Landscape Change Monitoring System (LCMS)USDAForest ServiceThe Landscape Change Monitoring System (LCMS) is a National landsat/sentinal remote sensing-based data produced by the USDA Forest Service for mapping and monitoring changes related to vegetation canopy cover, as well as land cover and land use. The process utilizes temporal change classifications together with training data in a supervised classification process for vegetation gain, and loss as well as land cover and use.Development and AcquisitionIn-house
Geospatial and Remote Sensing Training CoursesUSDAForest ServiceSeveral courses are offered which teach the use of software and scripting which allow for machine learning.  The courses change, but current topics include Intro and Advanced Change Detection, eCognition (software package), Geospatial Scripting for Google Earth Engine.  Some of the courses show how to use Collect Earth Online.Operation and ManagementIn-house
Forest Health Detection MonitoringUSDAForest ServiceMachine learning models are used to (1) upscale training data, using Sentinel-2, Landsat,  MODIS, and lidar imagery, that was collected from both the field and high-resolution imagery to map and monitor stages of forest mortality and defoliation across the United States, and (2) to post-process raster outputs to vector polygons.

Here’s a link to the GAO report. I have some concerns about AI use, as it is another layer between the real world and decisions by humans.  If trust is about transparency and accountability, we’d want to make sure that the uses and what’s under the hood would be publicly reviewed..regularly.  “Whoops, the AI told us to!” might become an off-ramp for accountability for, say, fire errors and make “lessons learned” the domain of the app and not  firefighters. What could go wrong? I imagine many things. Seems like there might need to be a discussion around “social license” with this technology.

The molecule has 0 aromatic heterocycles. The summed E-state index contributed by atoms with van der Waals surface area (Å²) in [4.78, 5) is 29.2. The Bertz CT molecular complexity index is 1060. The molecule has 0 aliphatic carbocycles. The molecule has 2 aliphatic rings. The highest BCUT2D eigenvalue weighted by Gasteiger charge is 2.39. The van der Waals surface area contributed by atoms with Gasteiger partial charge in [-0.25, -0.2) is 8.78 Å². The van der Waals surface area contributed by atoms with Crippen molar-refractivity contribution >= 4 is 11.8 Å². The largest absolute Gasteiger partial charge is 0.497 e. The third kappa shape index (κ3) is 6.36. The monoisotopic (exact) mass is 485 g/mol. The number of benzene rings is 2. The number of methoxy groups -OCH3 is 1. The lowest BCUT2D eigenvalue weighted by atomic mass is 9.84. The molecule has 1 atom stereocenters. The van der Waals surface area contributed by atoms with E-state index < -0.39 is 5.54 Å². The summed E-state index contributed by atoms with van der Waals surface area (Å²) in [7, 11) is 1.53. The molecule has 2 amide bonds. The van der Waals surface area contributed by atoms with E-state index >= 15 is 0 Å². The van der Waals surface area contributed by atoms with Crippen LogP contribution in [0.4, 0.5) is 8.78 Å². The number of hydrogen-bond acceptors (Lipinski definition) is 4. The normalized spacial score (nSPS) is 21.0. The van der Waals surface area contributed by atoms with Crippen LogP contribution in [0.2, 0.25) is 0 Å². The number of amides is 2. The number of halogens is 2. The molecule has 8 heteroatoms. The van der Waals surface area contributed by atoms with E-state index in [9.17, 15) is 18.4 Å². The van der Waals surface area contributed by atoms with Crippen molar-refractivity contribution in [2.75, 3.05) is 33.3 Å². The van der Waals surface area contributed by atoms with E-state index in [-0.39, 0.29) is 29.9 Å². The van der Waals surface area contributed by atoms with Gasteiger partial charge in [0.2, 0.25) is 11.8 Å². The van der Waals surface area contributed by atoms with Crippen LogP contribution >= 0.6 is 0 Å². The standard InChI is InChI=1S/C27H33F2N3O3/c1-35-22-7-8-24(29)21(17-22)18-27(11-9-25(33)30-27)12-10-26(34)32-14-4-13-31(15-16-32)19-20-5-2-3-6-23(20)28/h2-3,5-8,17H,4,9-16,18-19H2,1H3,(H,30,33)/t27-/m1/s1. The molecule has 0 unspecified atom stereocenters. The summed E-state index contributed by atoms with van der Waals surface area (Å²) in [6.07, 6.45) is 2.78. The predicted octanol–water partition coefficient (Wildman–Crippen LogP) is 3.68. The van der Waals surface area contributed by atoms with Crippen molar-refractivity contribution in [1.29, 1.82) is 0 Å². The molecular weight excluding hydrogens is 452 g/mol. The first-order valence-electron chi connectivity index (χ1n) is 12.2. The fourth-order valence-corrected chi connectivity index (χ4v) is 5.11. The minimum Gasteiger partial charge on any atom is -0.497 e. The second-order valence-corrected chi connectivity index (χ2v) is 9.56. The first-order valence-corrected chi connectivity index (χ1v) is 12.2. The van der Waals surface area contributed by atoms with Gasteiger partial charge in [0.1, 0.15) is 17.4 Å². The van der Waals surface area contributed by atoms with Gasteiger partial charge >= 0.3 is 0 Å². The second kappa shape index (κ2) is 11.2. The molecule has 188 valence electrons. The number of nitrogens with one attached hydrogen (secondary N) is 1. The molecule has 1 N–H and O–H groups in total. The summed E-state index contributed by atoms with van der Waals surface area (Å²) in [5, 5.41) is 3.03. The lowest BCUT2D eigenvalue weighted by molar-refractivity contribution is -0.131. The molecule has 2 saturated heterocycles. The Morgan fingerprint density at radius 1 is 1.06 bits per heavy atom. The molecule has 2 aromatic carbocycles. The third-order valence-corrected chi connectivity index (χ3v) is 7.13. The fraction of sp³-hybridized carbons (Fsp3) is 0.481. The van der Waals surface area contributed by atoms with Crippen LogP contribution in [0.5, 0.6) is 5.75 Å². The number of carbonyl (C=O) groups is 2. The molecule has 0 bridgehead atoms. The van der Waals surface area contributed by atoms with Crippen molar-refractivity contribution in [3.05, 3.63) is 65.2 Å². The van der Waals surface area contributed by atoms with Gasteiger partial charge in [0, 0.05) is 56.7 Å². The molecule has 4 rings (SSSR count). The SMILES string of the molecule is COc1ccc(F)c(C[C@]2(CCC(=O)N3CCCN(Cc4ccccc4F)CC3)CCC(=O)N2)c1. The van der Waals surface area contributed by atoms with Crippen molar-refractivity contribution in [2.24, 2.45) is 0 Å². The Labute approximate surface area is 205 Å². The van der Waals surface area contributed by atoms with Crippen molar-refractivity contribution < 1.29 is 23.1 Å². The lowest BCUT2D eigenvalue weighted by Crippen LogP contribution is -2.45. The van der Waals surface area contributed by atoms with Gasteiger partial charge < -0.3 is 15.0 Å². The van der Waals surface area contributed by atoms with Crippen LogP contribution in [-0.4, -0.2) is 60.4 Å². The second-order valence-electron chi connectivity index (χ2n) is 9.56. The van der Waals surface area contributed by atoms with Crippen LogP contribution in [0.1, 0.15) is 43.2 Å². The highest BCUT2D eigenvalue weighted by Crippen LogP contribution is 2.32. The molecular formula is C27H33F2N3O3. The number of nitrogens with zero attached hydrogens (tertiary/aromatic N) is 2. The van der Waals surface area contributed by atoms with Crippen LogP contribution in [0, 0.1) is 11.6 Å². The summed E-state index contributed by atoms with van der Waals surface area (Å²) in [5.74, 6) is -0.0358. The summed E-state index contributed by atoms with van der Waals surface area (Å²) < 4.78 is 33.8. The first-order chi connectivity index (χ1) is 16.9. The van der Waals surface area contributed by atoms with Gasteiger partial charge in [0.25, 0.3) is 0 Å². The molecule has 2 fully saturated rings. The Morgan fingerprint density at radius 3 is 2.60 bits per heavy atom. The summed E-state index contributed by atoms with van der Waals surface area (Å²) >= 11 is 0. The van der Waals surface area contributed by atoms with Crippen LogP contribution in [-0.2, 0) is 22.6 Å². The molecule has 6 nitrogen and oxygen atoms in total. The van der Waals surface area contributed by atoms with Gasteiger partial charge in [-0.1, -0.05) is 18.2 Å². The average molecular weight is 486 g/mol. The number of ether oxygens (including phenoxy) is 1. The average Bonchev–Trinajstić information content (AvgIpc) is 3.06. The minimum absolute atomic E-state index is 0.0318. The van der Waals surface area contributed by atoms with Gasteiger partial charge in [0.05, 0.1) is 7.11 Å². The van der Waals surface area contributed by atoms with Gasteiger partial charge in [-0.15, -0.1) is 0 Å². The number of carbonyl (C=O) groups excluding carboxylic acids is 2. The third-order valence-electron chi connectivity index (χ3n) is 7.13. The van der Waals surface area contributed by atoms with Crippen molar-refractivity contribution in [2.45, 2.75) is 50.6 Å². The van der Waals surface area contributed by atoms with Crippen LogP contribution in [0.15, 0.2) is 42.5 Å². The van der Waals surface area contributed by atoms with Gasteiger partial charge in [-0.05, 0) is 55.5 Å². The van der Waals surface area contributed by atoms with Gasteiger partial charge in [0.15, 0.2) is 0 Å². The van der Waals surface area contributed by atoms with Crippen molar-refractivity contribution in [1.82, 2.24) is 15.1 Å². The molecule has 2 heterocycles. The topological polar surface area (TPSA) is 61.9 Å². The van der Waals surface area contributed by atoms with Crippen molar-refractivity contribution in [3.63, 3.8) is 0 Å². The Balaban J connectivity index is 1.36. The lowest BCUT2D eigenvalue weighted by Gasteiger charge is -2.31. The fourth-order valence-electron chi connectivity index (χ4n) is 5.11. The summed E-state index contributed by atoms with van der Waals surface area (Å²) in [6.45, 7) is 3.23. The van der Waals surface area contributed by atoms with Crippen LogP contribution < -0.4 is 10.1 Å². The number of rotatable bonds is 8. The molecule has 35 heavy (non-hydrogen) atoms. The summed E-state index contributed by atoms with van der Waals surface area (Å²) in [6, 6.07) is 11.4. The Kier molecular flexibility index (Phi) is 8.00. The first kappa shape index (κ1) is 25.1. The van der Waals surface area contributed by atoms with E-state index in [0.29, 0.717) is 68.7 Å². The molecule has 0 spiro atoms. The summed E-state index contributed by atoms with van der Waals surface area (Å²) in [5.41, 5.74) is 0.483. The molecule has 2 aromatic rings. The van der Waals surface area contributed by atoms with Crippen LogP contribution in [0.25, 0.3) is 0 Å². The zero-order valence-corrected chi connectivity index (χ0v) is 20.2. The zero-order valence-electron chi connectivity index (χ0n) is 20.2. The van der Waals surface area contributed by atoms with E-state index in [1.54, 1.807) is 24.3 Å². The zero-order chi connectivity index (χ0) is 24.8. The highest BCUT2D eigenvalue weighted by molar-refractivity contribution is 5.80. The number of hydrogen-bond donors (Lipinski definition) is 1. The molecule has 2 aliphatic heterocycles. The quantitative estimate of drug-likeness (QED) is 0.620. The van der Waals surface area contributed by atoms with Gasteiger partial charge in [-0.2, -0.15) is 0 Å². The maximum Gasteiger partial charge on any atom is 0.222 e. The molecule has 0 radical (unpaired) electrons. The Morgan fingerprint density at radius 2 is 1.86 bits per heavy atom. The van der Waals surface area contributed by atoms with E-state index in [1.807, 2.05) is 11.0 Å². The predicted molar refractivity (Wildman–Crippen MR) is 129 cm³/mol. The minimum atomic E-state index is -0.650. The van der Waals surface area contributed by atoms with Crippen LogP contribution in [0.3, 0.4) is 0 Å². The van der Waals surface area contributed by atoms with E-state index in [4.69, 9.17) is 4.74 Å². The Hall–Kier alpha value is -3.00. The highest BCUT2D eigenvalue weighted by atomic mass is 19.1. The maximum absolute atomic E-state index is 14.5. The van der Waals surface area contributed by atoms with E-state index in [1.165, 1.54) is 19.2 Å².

There’s actually an AI Accountability Framework:This is pretty common-sensical, but it seems like we have more government employees, contractors and partners, in general describing what other people should do rather than actually doing anything, making sure that contractors are doing things, or checking on their work. And it does mention “engaging stakeholders.”

As AI technologies continue to advance at an incredible speed, federal oversight needs to evolve alongside them. GAO’s AI accountability framework can help federal agencies and others use AI responsibly.

This framework is organized around four complementary principles:

  • Governance—promote accountability by establishing processes to manage, operate, and oversee implementation
  • Data—ensure quality, reliability, and representativeness of data sources and processing
  • Performance—produce results that are consistent with program objectives
  • Monitoring—ensure reliability and relevance over time

AI Accountability Framework

AI Accountability Framework

I thought that this was interesting from the new report:

“Commerce reported the use of AI for satellite-based fire detection and intensity products combined with fuel, elevation, and weather data to determine the probability of rapid intensification and spread of wildfires.”

Commerce? Was that an error?  Maybe Congress could ask GAO (or an AI app for GAO) to identify how many agencies are funding what appear to be identical scientific projects?Anyway, here are some background info I selected from the GAO report.I particularly liked NISTs “that can.. generate outputs such as predictions, recommendations or decisions influencing real or virtual environments. AI systems are designed to operate with varying levels of autonomy.” Here are the FS entries.. my instinct would say that there are probably more, at least in R&D, that use machine learning.